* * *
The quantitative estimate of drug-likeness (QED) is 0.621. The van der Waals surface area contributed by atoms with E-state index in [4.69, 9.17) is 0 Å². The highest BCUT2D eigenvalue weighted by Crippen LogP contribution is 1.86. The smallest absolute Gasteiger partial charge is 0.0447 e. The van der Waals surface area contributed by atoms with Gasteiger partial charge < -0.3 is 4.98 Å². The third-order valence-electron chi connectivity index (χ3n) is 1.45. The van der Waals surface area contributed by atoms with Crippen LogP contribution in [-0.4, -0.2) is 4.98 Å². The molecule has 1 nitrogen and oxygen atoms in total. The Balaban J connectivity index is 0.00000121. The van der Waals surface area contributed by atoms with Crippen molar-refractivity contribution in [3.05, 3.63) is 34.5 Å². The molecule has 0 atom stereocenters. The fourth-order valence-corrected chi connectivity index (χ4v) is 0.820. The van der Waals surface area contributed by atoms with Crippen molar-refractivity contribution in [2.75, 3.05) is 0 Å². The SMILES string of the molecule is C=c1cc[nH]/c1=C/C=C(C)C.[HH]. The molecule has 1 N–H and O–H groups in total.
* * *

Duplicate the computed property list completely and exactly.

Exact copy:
The quantitative estimate of drug-likeness (QED) is 0.621. The van der Waals surface area contributed by atoms with E-state index in [4.69, 9.17) is 0 Å². The highest BCUT2D eigenvalue weighted by Crippen LogP contribution is 1.86. The smallest absolute Gasteiger partial charge is 0.0447 e. The van der Waals surface area contributed by atoms with Gasteiger partial charge < -0.3 is 4.98 Å². The third-order valence-electron chi connectivity index (χ3n) is 1.45. The van der Waals surface area contributed by atoms with Crippen LogP contribution in [-0.4, -0.2) is 4.98 Å². The molecule has 1 nitrogen and oxygen atoms in total. The Balaban J connectivity index is 0.00000121. The van der Waals surface area contributed by atoms with Crippen molar-refractivity contribution in [3.05, 3.63) is 34.5 Å². The molecule has 0 atom stereocenters. The fourth-order valence-corrected chi connectivity index (χ4v) is 0.820. The van der Waals surface area contributed by atoms with Crippen molar-refractivity contribution in [2.75, 3.05) is 0 Å². The SMILES string of the molecule is C=c1cc[nH]/c1=C/C=C(C)C.[HH]. The molecule has 1 N–H and O–H groups in total.